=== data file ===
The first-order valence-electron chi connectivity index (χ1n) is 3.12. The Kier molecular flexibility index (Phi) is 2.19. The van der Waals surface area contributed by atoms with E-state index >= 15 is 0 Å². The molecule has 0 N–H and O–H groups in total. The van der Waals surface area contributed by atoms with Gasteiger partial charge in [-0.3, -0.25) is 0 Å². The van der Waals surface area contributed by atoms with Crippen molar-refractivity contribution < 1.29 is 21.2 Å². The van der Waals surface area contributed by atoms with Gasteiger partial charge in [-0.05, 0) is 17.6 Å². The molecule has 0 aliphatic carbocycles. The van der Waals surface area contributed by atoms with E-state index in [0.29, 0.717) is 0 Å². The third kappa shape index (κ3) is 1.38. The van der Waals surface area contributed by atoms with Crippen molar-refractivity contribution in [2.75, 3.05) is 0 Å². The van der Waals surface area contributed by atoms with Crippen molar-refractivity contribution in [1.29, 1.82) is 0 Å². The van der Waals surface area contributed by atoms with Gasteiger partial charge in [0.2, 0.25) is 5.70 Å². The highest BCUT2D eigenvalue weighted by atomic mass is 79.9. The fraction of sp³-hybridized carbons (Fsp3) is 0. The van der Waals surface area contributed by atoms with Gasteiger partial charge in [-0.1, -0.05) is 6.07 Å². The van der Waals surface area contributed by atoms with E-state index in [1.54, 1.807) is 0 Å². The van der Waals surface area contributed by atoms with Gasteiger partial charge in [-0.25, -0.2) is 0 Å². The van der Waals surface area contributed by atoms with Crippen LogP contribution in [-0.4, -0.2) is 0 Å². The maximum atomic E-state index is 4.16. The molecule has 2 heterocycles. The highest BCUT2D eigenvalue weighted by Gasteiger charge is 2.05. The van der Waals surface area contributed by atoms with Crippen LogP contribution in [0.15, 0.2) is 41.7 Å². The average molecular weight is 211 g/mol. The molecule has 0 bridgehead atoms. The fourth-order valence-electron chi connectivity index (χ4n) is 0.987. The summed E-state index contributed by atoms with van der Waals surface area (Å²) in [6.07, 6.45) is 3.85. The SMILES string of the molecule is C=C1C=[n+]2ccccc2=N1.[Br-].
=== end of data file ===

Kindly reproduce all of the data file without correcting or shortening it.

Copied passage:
The first-order valence-electron chi connectivity index (χ1n) is 3.12. The Kier molecular flexibility index (Phi) is 2.19. The van der Waals surface area contributed by atoms with E-state index >= 15 is 0 Å². The molecule has 0 N–H and O–H groups in total. The van der Waals surface area contributed by atoms with Gasteiger partial charge in [-0.3, -0.25) is 0 Å². The van der Waals surface area contributed by atoms with Crippen molar-refractivity contribution < 1.29 is 21.2 Å². The van der Waals surface area contributed by atoms with Gasteiger partial charge in [-0.05, 0) is 17.6 Å². The molecule has 0 aliphatic carbocycles. The van der Waals surface area contributed by atoms with E-state index in [0.29, 0.717) is 0 Å². The third kappa shape index (κ3) is 1.38. The van der Waals surface area contributed by atoms with Crippen molar-refractivity contribution in [2.75, 3.05) is 0 Å². The van der Waals surface area contributed by atoms with Crippen molar-refractivity contribution in [1.29, 1.82) is 0 Å². The van der Waals surface area contributed by atoms with Gasteiger partial charge in [0.2, 0.25) is 5.70 Å². The highest BCUT2D eigenvalue weighted by atomic mass is 79.9. The fraction of sp³-hybridized carbons (Fsp3) is 0. The van der Waals surface area contributed by atoms with Gasteiger partial charge in [-0.1, -0.05) is 6.07 Å². The van der Waals surface area contributed by atoms with E-state index in [1.54, 1.807) is 0 Å². The van der Waals surface area contributed by atoms with Gasteiger partial charge in [-0.25, -0.2) is 0 Å². The van der Waals surface area contributed by atoms with Crippen LogP contribution in [-0.4, -0.2) is 0 Å². The maximum atomic E-state index is 4.16. The molecule has 2 heterocycles. The highest BCUT2D eigenvalue weighted by Gasteiger charge is 2.05. The van der Waals surface area contributed by atoms with Crippen LogP contribution in [0.15, 0.2) is 41.7 Å². The average molecular weight is 211 g/mol. The molecule has 0 bridgehead atoms. The fourth-order valence-electron chi connectivity index (χ4n) is 0.987. The summed E-state index contributed by atoms with van der Waals surface area (Å²) in [6.07, 6.45) is 3.85. The SMILES string of the molecule is C=C1C=[n+]2ccccc2=N1.[Br-].